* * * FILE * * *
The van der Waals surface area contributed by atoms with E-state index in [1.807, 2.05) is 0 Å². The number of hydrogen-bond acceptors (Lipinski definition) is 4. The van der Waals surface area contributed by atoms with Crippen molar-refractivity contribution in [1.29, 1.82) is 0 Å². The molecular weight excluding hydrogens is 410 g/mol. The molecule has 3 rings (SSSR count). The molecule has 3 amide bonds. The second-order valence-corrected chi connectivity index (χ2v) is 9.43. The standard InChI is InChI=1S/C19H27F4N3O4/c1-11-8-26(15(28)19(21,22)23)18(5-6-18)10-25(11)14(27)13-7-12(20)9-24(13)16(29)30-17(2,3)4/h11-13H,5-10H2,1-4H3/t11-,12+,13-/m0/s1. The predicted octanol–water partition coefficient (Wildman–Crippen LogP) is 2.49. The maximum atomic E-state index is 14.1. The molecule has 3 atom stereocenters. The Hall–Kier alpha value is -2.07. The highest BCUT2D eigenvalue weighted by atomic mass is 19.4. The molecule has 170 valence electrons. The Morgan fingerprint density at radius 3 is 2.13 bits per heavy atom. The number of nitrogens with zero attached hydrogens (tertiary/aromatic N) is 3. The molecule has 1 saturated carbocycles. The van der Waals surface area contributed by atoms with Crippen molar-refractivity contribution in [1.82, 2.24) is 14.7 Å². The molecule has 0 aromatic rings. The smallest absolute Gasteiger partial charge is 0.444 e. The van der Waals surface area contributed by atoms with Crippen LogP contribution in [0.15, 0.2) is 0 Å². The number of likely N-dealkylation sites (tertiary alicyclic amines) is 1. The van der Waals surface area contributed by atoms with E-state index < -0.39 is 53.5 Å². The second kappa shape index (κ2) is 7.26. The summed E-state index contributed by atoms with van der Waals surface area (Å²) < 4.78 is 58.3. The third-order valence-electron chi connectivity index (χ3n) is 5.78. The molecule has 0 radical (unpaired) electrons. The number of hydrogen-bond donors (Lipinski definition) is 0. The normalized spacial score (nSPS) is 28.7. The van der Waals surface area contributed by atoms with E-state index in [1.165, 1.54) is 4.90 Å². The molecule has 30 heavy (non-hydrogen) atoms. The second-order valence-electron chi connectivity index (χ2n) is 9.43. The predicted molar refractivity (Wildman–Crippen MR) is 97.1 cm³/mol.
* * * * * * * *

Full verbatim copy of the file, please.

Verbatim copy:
The van der Waals surface area contributed by atoms with E-state index in [1.807, 2.05) is 0 Å². The number of hydrogen-bond acceptors (Lipinski definition) is 4. The van der Waals surface area contributed by atoms with Crippen molar-refractivity contribution in [1.29, 1.82) is 0 Å². The molecular weight excluding hydrogens is 410 g/mol. The molecule has 3 rings (SSSR count). The molecule has 3 amide bonds. The second-order valence-corrected chi connectivity index (χ2v) is 9.43. The standard InChI is InChI=1S/C19H27F4N3O4/c1-11-8-26(15(28)19(21,22)23)18(5-6-18)10-25(11)14(27)13-7-12(20)9-24(13)16(29)30-17(2,3)4/h11-13H,5-10H2,1-4H3/t11-,12+,13-/m0/s1. The predicted octanol–water partition coefficient (Wildman–Crippen LogP) is 2.49. The maximum atomic E-state index is 14.1. The molecule has 3 atom stereocenters. The Hall–Kier alpha value is -2.07. The highest BCUT2D eigenvalue weighted by atomic mass is 19.4. The molecule has 170 valence electrons. The Morgan fingerprint density at radius 3 is 2.13 bits per heavy atom. The number of nitrogens with zero attached hydrogens (tertiary/aromatic N) is 3. The molecule has 1 saturated carbocycles. The van der Waals surface area contributed by atoms with Crippen molar-refractivity contribution in [1.82, 2.24) is 14.7 Å². The molecule has 0 aromatic rings. The smallest absolute Gasteiger partial charge is 0.444 e. The van der Waals surface area contributed by atoms with Crippen LogP contribution in [0.15, 0.2) is 0 Å². The number of likely N-dealkylation sites (tertiary alicyclic amines) is 1. The van der Waals surface area contributed by atoms with E-state index < -0.39 is 53.5 Å². The second kappa shape index (κ2) is 7.26. The summed E-state index contributed by atoms with van der Waals surface area (Å²) < 4.78 is 58.3. The third-order valence-electron chi connectivity index (χ3n) is 5.78. The molecule has 0 radical (unpaired) electrons. The number of hydrogen-bond donors (Lipinski definition) is 0. The normalized spacial score (nSPS) is 28.7. The van der Waals surface area contributed by atoms with E-state index in [1.165, 1.54) is 4.90 Å². The molecule has 30 heavy (non-hydrogen) atoms. The second-order valence-electron chi connectivity index (χ2n) is 9.43. The predicted molar refractivity (Wildman–Crippen MR) is 97.1 cm³/mol.